RF receivers placed directly on coil in conjunction with fibre-optical data transmission can provide various advantages for the design of array coils in terms of avoidance of dangerous sheath currents, common-mode noise and unwanted coil to coil interactions, as well as reduction of cable weight and routing problems. This helps to further increase channel counts but also usability or even wear-ability of RF receive arrays. Here we present first results from coil designs employing fully integrated (in 130 nm CMOS technology) digital receivers with a form factor and power requirements to be placed directly on the coil footpoint.

8 Ultra-fast MRI based transfer function determination for the assessment of implant safety.
Janot Tokaya1, A.J.E. Raaijmakers1, J.F. Bakker2, P.R. Luijten1, and C.A.T. van den Berg1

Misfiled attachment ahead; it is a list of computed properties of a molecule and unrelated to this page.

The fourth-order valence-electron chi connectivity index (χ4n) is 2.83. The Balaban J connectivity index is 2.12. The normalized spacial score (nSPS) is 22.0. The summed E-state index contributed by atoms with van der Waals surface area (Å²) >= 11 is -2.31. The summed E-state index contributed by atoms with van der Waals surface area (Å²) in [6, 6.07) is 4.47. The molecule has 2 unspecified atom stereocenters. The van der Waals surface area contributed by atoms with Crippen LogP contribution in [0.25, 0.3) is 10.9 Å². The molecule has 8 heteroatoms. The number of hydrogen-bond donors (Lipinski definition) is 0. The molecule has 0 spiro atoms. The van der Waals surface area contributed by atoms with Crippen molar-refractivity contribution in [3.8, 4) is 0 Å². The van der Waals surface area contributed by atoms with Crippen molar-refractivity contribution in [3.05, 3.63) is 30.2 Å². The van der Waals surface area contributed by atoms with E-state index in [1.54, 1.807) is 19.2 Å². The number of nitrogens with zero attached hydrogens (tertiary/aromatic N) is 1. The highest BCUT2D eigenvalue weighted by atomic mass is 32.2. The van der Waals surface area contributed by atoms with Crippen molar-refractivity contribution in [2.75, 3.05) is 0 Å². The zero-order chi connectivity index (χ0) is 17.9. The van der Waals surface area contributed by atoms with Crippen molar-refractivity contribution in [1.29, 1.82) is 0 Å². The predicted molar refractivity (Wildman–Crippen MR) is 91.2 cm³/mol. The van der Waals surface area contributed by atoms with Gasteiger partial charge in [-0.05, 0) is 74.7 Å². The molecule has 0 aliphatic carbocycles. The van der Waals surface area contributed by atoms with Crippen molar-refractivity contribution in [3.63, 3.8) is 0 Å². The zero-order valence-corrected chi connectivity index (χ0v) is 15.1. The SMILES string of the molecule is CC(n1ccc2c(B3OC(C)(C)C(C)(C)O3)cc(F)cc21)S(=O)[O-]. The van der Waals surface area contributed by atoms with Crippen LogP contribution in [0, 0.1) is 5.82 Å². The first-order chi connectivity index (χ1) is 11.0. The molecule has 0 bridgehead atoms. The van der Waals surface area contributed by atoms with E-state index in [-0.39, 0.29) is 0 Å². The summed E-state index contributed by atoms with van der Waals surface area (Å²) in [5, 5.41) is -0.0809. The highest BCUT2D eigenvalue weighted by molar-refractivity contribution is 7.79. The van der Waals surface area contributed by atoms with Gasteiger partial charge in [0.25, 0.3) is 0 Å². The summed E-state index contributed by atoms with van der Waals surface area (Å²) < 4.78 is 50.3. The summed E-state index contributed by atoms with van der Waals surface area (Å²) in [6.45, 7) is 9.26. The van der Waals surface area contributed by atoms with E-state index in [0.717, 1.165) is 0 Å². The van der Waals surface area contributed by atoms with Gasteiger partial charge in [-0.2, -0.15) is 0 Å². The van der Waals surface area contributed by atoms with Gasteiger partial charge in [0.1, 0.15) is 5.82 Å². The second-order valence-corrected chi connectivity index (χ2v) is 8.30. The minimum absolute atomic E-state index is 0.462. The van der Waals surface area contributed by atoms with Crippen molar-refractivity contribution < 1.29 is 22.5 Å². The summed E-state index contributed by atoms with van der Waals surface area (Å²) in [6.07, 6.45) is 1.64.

1Imaging Division, UMC Utrecht, Utrecht, Netherlands, 2Medtronic, Eindhoven, Netherlands
Tissue heating induced by sharply peaked scattered electric fields at the tip of elongated implants is a severe safety hazard refraining patients with active implants from undergoing MRI examinations. Transfer functions (TFs) are widely used in modern safety standards to assess implant safety. Currently, dedicated setups are required to determine TFs in challenging and time consuming experiments. We introduce a new experimental technique based on the principle of reciprocity and exploiting the ability to map induced currents with MRI. The proposed method can accurately determine TFs with high spatial resolution in a single, quick and relatively simple measurement. It furthermore has the potential to be applied in heterogeneous media allowing safety assessment in more realistic scenarios where the conventional methods become inapplicable.